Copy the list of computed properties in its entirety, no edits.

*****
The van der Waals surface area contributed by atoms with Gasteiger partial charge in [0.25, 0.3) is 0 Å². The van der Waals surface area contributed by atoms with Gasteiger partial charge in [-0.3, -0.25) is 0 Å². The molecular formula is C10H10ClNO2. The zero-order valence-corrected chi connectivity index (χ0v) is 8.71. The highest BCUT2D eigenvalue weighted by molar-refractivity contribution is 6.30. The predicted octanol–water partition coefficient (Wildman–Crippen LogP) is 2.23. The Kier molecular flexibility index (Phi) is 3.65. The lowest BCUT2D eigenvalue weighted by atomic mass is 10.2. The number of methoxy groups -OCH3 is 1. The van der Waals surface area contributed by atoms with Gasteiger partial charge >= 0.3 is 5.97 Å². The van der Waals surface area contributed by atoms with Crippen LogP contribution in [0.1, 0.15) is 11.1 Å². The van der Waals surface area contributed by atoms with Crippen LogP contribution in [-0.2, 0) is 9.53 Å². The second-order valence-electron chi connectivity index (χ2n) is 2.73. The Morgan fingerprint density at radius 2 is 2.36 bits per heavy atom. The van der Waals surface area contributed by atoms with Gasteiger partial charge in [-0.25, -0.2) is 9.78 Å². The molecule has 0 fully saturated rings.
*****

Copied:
The van der Waals surface area contributed by atoms with Gasteiger partial charge in [0.25, 0.3) is 0 Å². The van der Waals surface area contributed by atoms with Gasteiger partial charge in [-0.3, -0.25) is 0 Å². The molecular formula is C10H10ClNO2. The zero-order valence-corrected chi connectivity index (χ0v) is 8.71. The highest BCUT2D eigenvalue weighted by molar-refractivity contribution is 6.30. The predicted octanol–water partition coefficient (Wildman–Crippen LogP) is 2.23. The Kier molecular flexibility index (Phi) is 3.65. The lowest BCUT2D eigenvalue weighted by atomic mass is 10.2. The number of methoxy groups -OCH3 is 1. The van der Waals surface area contributed by atoms with Gasteiger partial charge >= 0.3 is 5.97 Å². The van der Waals surface area contributed by atoms with Crippen LogP contribution in [0.1, 0.15) is 11.1 Å². The van der Waals surface area contributed by atoms with Crippen LogP contribution in [-0.2, 0) is 9.53 Å². The second-order valence-electron chi connectivity index (χ2n) is 2.73. The Morgan fingerprint density at radius 2 is 2.36 bits per heavy atom. The van der Waals surface area contributed by atoms with Gasteiger partial charge in [-0.25, -0.2) is 9.78 Å². The molecule has 0 fully saturated rings.